Tuesday 29 Jul

Escape from Tomorrow

With Escape from Tomorrow, one fears the story behind the movie would loom larger than the movie itself. Luckily, that is not the case. After all, it opens with a decapitation on Disney World’s Big Thunder Mountain Railroad roller coaster.
05/06/2014 | Comments 0


William Friedkin spends a lot of time in his 2013 memoir discussing why Sorcerer didn't click with critics and audiences even though he believes it to be better than his previous film, The Exorcist. Now that Warner Home Video has reissued Sorcerer on Blu-ray, we can see what Friedkin's fuss is all about.
04/23/2014 | Comments 0

Broadchurch: The Complete First Season

Welcome to the coastal resort of Broadchurch, population … oh, who can keep track, what will all the corpses? Yes, Broadchurch is yet another British television procedural involving the search for a murderer in a quaint little town, just like the limited series The Fall and Top of the Lake.
04/23/2014 | Comments 0

Paranormal Activity: The Marked Ones

Essentially part five in the ridiculously profitable horror franchise, Paranormal Activity: The Marked Ones continues the found-footage conceit of the other films. The difference is instead of the scares taking place in rich white suburbia, they do so in a junky apartment complex on a largely Latino side of Oxnard, Calif.
04/23/2014 | Comments 0

Holy Ghost People

Holy Ghost People examines two sisters whose bond is torn — but by what? After her sibling has been missing for more than a year, Charlotte (Emma Greenwell, TV's Shameless) intends to find out.
04/15/2014 | Comments 0
Home · Articles · Movies · Action · Gran Torino

Gran Torino

None January 15th, 2009


From his early days as a Western TV and movie star to his "Dirty Harry" cop dramas to his more philosophical turns in movies like "Million Dollar Baby," tough guy-style violence has been Clint Eastwood's primary thematic calling card.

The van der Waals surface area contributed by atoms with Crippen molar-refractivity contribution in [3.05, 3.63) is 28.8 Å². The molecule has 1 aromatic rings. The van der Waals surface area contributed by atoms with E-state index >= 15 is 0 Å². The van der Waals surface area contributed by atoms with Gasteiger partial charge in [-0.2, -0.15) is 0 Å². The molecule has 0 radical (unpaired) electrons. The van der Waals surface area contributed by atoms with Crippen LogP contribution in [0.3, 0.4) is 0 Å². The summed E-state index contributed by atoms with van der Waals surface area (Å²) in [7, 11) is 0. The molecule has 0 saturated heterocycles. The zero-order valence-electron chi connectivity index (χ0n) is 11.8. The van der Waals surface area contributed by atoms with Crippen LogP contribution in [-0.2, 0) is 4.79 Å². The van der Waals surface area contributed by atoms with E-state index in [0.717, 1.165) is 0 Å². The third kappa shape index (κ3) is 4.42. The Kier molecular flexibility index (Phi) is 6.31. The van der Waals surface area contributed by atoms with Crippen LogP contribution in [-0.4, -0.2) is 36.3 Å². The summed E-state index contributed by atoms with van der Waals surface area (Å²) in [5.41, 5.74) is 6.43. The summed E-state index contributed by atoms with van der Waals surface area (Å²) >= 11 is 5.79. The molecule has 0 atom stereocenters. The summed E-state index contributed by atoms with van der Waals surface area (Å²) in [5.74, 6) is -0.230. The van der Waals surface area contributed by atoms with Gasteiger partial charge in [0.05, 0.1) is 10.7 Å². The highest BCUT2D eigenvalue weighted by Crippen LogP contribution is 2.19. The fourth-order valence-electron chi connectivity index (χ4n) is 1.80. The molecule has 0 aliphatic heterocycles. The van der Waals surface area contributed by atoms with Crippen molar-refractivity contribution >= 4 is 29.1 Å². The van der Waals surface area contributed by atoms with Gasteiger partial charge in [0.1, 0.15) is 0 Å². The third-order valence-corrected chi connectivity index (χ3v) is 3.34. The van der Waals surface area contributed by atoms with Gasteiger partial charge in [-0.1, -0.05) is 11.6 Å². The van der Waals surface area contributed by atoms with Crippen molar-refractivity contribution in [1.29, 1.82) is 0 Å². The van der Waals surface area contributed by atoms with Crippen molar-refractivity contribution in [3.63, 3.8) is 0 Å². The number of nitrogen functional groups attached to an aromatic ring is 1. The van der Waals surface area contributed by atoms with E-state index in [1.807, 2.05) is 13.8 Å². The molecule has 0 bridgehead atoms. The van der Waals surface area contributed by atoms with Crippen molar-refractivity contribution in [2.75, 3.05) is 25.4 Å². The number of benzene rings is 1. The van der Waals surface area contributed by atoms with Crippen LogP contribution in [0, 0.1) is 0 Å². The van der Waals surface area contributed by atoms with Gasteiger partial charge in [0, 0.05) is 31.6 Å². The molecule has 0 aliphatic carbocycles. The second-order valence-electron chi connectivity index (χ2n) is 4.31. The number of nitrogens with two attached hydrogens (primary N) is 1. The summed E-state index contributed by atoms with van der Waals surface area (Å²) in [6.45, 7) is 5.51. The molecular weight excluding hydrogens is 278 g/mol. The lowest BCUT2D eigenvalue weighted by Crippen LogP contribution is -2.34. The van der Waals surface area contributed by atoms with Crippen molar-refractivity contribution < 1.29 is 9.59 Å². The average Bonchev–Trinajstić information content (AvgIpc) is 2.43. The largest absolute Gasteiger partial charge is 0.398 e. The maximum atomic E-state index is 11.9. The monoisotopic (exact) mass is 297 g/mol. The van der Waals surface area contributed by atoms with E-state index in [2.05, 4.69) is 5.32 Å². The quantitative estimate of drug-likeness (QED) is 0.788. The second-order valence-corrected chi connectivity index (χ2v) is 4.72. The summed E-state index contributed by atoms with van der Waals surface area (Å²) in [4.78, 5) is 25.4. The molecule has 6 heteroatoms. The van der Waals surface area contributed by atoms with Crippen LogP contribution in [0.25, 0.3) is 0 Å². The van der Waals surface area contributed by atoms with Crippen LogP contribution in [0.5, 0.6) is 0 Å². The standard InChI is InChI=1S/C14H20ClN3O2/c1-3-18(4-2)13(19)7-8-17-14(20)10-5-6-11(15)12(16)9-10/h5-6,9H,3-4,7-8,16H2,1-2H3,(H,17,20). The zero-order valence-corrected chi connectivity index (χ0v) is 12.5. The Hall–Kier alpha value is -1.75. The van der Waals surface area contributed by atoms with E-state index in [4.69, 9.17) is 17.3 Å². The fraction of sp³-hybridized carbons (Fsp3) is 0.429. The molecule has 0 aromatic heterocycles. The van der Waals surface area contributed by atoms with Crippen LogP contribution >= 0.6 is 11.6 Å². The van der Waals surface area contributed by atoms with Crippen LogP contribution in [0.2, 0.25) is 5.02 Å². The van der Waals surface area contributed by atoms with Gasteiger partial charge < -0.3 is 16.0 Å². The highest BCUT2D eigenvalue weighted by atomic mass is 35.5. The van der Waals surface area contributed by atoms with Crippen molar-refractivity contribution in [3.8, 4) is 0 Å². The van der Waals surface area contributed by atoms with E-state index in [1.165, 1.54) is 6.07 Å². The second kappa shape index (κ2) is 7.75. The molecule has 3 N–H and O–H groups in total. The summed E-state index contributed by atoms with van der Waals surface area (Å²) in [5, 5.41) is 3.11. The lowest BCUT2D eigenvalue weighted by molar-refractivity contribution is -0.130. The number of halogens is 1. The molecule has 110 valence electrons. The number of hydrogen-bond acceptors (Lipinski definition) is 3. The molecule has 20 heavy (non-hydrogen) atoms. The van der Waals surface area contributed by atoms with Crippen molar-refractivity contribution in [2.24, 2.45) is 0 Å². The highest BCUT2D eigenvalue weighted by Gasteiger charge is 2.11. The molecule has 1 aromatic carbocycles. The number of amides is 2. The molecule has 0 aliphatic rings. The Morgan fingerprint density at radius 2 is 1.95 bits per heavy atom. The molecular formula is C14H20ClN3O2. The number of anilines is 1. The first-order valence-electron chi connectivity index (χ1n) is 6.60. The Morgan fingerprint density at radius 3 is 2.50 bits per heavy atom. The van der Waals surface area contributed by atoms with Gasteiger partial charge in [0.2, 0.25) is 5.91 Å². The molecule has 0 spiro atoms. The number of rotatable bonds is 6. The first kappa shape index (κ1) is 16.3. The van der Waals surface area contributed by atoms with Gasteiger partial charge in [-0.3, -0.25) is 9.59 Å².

Earlier movies, especially the "Dirty Harry" ones, tended to treat swift, unmerciful vigilante violence as a practical way to cut the Gordian knot of due process and punish bad guys sooner, rather than later. But starting in the 1990s with "Unforgiven," that message became tempered with the idea that violence is a temporary solution that begets more violence, destroying not only physical being, but also the metaphysical being of its practitioners.

"Gran Torino" is of the latter type. Eastwood directs and stars as Walt Kowalski, a newly widowed veteran who wants to spend his life's waning right where he spent its waxing: in his own old house, in his own old neighborhood. Along with his wife, Walt's kids and his old neighbors have left him to sit on the porch, grumbling about the old days.

Walt also alienates people with his old-school brand of quaint, 1950s-style racism that is highly anachronistic, but still insulting. When ethnic minorities start populating his Detroit neighborhood, Walt keeps to himself, and doesn't get involved with the "zipperheads," as he calls them.

Then one night, young next-door-neighbor, Thao (Bee Vang), has a scuffle with his cousin's gang. The gang enlisted him to steal Walt's prized 1972 Gran Torino, which Thao failed to do. After a pair of Walt's garden gnomes are broken, he drives off the gang members with his service rifle. Naturally, the gang swears revenge.

For his act of heroism, the Southeast Asian neighbors befriend Walt. Sue (Ahney Her), Thao's sister, takes Walt under her wing, introducing him to the neighborhood he's been trying to ignore.

Walt, Thao and Sue establish a constructive friendship. Unfortunately, vengeful gangs rarely fail to address slights to their dignity, and whatever peace Walt finds among his new friends is short-lived.

While "Gran Torino" is well-intentioned and could have conveyed a profound, if slightly predictable, message of cultural tolerance, personal salvation and general anti-violence, the job is mucked up by scriptwriter Nick Schenk, whose most prominent credit to date is "Factory Accident Sex" (aka "The Best of Dr. Sphincter"). Schenk's sense of narrative structure is choppy and amateurish, and his dialogue is often as wooden as Walt's front porch. Schenk's love of genre clich

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